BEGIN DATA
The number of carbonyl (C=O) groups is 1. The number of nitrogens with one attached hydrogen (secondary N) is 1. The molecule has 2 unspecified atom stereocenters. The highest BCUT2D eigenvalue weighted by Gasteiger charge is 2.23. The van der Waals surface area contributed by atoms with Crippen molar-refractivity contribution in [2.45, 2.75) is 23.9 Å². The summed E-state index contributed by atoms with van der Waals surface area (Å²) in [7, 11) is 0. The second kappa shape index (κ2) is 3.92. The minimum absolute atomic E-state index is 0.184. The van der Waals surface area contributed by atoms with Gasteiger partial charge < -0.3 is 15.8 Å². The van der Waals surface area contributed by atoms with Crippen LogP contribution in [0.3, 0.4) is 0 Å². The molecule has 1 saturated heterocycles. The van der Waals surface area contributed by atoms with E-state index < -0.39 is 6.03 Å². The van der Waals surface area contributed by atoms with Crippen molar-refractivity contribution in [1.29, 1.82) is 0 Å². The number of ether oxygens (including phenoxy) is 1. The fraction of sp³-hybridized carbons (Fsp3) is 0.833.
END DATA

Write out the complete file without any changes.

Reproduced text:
The number of carbonyl (C=O) groups is 1. The number of nitrogens with one attached hydrogen (secondary N) is 1. The molecule has 2 unspecified atom stereocenters. The highest BCUT2D eigenvalue weighted by Gasteiger charge is 2.23. The van der Waals surface area contributed by atoms with Crippen molar-refractivity contribution in [2.45, 2.75) is 23.9 Å². The summed E-state index contributed by atoms with van der Waals surface area (Å²) in [7, 11) is 0. The second kappa shape index (κ2) is 3.92. The minimum absolute atomic E-state index is 0.184. The van der Waals surface area contributed by atoms with Gasteiger partial charge < -0.3 is 15.8 Å². The van der Waals surface area contributed by atoms with Crippen LogP contribution in [0.3, 0.4) is 0 Å². The molecule has 1 saturated heterocycles. The van der Waals surface area contributed by atoms with E-state index < -0.39 is 6.03 Å². The van der Waals surface area contributed by atoms with Crippen molar-refractivity contribution in [1.29, 1.82) is 0 Å². The number of ether oxygens (including phenoxy) is 1. The fraction of sp³-hybridized carbons (Fsp3) is 0.833.